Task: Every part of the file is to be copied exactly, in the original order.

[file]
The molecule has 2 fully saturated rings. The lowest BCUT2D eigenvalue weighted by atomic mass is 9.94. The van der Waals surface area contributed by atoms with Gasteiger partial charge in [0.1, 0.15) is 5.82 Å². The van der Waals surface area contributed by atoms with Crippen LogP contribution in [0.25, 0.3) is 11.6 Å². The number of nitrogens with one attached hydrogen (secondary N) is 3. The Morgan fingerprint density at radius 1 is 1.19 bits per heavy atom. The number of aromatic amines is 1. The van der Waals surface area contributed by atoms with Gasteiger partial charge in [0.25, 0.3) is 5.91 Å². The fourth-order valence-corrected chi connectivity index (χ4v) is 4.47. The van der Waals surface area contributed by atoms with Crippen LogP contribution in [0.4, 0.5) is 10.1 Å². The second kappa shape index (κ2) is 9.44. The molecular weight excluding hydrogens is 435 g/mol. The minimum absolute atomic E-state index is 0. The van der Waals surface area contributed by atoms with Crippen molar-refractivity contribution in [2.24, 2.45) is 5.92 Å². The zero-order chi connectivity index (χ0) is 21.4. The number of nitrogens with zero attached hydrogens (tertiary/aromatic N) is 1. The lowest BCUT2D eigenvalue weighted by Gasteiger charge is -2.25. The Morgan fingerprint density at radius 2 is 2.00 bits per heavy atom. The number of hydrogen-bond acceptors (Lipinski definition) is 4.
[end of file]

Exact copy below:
The molecule has 2 fully saturated rings. The lowest BCUT2D eigenvalue weighted by atomic mass is 9.94. The van der Waals surface area contributed by atoms with Gasteiger partial charge in [0.1, 0.15) is 5.82 Å². The van der Waals surface area contributed by atoms with Crippen LogP contribution in [0.25, 0.3) is 11.6 Å². The number of nitrogens with one attached hydrogen (secondary N) is 3. The Morgan fingerprint density at radius 1 is 1.19 bits per heavy atom. The number of aromatic amines is 1. The van der Waals surface area contributed by atoms with Gasteiger partial charge in [0.25, 0.3) is 5.91 Å². The fourth-order valence-corrected chi connectivity index (χ4v) is 4.47. The van der Waals surface area contributed by atoms with Crippen LogP contribution in [0.4, 0.5) is 10.1 Å². The second kappa shape index (κ2) is 9.44. The molecular weight excluding hydrogens is 435 g/mol. The minimum absolute atomic E-state index is 0. The van der Waals surface area contributed by atoms with Crippen molar-refractivity contribution in [2.24, 2.45) is 5.92 Å². The zero-order chi connectivity index (χ0) is 21.4. The number of nitrogens with zero attached hydrogens (tertiary/aromatic N) is 1. The lowest BCUT2D eigenvalue weighted by Gasteiger charge is -2.25. The Morgan fingerprint density at radius 2 is 2.00 bits per heavy atom. The number of hydrogen-bond acceptors (Lipinski definition) is 4.